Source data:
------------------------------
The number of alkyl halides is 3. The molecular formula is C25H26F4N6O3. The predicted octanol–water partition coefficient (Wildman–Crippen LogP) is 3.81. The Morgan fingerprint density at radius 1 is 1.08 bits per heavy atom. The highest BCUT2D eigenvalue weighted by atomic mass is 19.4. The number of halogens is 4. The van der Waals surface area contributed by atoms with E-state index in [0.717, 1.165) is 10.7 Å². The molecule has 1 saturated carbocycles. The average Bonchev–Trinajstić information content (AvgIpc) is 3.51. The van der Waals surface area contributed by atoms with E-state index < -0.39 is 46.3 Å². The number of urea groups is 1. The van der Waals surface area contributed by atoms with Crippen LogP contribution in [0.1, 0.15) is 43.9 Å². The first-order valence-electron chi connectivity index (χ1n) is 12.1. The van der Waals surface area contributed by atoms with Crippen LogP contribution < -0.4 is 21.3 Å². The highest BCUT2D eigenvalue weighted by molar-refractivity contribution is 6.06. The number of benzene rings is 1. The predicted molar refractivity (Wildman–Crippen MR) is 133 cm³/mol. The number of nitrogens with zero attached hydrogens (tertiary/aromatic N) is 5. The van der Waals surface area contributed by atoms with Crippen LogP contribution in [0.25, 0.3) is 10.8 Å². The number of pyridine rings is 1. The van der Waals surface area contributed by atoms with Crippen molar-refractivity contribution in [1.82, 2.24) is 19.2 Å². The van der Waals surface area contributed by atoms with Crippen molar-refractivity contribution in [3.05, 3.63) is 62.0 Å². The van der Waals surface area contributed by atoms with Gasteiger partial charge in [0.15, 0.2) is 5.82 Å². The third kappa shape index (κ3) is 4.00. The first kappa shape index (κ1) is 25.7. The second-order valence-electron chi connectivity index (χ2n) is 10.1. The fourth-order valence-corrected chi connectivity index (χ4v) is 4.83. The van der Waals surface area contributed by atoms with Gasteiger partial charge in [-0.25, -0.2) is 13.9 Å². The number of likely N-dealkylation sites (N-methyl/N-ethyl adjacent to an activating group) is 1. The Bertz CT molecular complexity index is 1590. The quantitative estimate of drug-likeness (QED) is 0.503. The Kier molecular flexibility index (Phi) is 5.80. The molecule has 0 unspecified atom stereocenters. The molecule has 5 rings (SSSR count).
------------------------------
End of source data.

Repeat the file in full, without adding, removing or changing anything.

The number of alkyl halides is 3. The molecular formula is C25H26F4N6O3. The predicted octanol–water partition coefficient (Wildman–Crippen LogP) is 3.81. The Morgan fingerprint density at radius 1 is 1.08 bits per heavy atom. The highest BCUT2D eigenvalue weighted by atomic mass is 19.4. The number of halogens is 4. The van der Waals surface area contributed by atoms with E-state index in [0.717, 1.165) is 10.7 Å². The molecule has 1 saturated carbocycles. The average Bonchev–Trinajstić information content (AvgIpc) is 3.51. The van der Waals surface area contributed by atoms with E-state index < -0.39 is 46.3 Å². The number of urea groups is 1. The van der Waals surface area contributed by atoms with Crippen LogP contribution in [0.1, 0.15) is 43.9 Å². The first-order valence-electron chi connectivity index (χ1n) is 12.1. The van der Waals surface area contributed by atoms with Crippen LogP contribution < -0.4 is 21.3 Å². The highest BCUT2D eigenvalue weighted by molar-refractivity contribution is 6.06. The number of benzene rings is 1. The predicted molar refractivity (Wildman–Crippen MR) is 133 cm³/mol. The number of nitrogens with zero attached hydrogens (tertiary/aromatic N) is 5. The van der Waals surface area contributed by atoms with Crippen LogP contribution in [0.25, 0.3) is 10.8 Å². The number of pyridine rings is 1. The van der Waals surface area contributed by atoms with Crippen molar-refractivity contribution in [1.82, 2.24) is 19.2 Å². The van der Waals surface area contributed by atoms with Crippen molar-refractivity contribution in [3.05, 3.63) is 62.0 Å². The van der Waals surface area contributed by atoms with Gasteiger partial charge in [0.15, 0.2) is 5.82 Å². The third kappa shape index (κ3) is 4.00. The first kappa shape index (κ1) is 25.7. The second-order valence-electron chi connectivity index (χ2n) is 10.1. The fourth-order valence-corrected chi connectivity index (χ4v) is 4.83. The van der Waals surface area contributed by atoms with Gasteiger partial charge in [-0.25, -0.2) is 13.9 Å². The number of likely N-dealkylation sites (N-methyl/N-ethyl adjacent to an activating group) is 1. The Bertz CT molecular complexity index is 1590. The quantitative estimate of drug-likeness (QED) is 0.503. The Kier molecular flexibility index (Phi) is 5.80. The molecule has 0 unspecified atom stereocenters. The molecule has 5 rings (SSSR count).